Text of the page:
Weather patterns have changed, seasons have changed. It’s affecting everything – our homes, our gardens, our sacred sites, our reefs.
Saibai, Torres Strait
My name is Wadhuam (maternal uncle) Paul Kabai. I’m taking the Australian government to court to protect my community from climate change.
I was born on Saibai Island and I am from the Guda Maluyligal nation. I am a Traditional Owner, a father to eight kids and a grandfather to four. My clan is the dog clan and my wind is kuki (westerly wind). I’m a Director of the Prescribed Body Corporate that represents the dog clan on Saibai island.
Saibai is about 4km off the coast of Papua New Guinea. It is an alluvial island covered with mangroves and swamps. Our village has sea on one side and swamp on the other, and we are living on a very narrow strip of land. During storms and high tides, water comes through the drainage system and fills the swamps up, so we get flooded from both sides.
Weather patterns have changed, seasons have changed. It’s affecting everything – our homes, our gardens, our sacred sites, our reefs. There are garden and camping places that are gone completely, and we can’t go there anymore because it feels too sad. If the water level keeps rising, we might lose everything. Then we’ll be climate change refugees forced to leave our islands.
Every year the seas take a bit more of our island. Our cultural sites and cemeteries are being eroded. We have a cultural responsibility to look after these places but the rising sea is making it impossible and could mean they disappear forever. Losing them would be devastating for our communities now and for generations to come.
Our gardens now get flooded with salt water. The salt has poisoned the soil, so we cannot grow healthy food anymore. In the old days they’d plant cassava or taro, and grow really big ones. But nowadays because of the salt they only get small ones. People stopped gardening and we have to eat imported food, which is expensive and not healthy for us. People get diabetes and other illnesses that we never used to get.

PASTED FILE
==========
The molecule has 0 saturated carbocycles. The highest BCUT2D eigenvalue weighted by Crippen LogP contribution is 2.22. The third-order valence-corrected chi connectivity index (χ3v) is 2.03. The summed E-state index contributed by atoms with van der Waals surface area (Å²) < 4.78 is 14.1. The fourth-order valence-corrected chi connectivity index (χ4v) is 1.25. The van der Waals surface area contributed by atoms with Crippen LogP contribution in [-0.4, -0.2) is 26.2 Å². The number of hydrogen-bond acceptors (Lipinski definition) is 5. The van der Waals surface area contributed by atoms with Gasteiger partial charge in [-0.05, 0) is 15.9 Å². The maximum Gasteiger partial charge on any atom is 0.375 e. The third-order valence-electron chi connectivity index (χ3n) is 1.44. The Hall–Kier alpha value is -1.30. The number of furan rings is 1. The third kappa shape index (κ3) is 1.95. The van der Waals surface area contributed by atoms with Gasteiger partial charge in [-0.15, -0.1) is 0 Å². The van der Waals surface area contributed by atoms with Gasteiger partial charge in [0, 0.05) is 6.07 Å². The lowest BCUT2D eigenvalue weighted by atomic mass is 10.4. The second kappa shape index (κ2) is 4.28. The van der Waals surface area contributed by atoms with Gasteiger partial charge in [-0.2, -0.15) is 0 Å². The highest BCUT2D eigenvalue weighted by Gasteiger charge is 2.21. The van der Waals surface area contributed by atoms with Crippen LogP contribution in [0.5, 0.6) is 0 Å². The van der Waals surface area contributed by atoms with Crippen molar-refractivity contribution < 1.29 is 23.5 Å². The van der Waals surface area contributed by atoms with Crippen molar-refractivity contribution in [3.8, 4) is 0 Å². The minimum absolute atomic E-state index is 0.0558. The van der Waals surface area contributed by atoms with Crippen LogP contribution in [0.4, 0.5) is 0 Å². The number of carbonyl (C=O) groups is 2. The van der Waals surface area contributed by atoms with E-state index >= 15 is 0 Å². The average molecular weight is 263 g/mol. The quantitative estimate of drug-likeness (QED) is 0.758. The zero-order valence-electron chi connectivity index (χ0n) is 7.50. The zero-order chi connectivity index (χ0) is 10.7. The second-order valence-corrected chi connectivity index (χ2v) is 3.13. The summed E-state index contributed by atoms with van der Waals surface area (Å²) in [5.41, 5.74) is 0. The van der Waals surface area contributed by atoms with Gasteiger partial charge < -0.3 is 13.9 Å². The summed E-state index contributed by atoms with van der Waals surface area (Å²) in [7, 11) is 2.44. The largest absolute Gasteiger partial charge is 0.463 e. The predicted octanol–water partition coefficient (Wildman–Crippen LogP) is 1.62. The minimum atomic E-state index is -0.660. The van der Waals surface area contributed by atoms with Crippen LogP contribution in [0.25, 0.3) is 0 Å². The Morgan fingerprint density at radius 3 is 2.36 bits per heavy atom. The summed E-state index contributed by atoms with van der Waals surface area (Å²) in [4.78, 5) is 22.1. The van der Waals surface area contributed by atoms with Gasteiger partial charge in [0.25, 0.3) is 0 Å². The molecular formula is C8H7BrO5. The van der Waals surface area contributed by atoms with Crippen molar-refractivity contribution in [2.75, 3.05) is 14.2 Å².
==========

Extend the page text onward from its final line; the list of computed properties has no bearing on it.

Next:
We had really bad floods about ten years ago. The roads were all underwater, people’s houses were flooded and the cemeteries and other important places got badly damaged. We’ve got a new seawall now. You might think that we’re ok with the seawall, but if the water keeps rising it will not be enough to save our islands.
Lots of people have already left Saibai because of flooding and so on. They’ve moved to Bamaga and Seisia on the mainland. Our culture has been affected, it’s changed as people leave.
If we become climate refugees we will lose everything: our homes, community, culture, stories, and identity. We can keep our stories and tell our stories but we won’t be connected to Country because Country will disappear. That’s why I am taking the government to court, because I want to protect my community and all Australians before it’s too late.
Hundreds of people from across the country are sharing their stories to send a clear message to the Australian government - it's time for real action on climate change.
Every story appears as a point on this map. Click around to read how climate change is affecting our communities, and add your own story to the map.
I’ve lost about a third of my income this season due to the weather. I thought I had pretty good soil but we’ve had so much rain for so long that it just saturated.Read my story
People all across Australia are being harmed by climate change. These are some of their stories.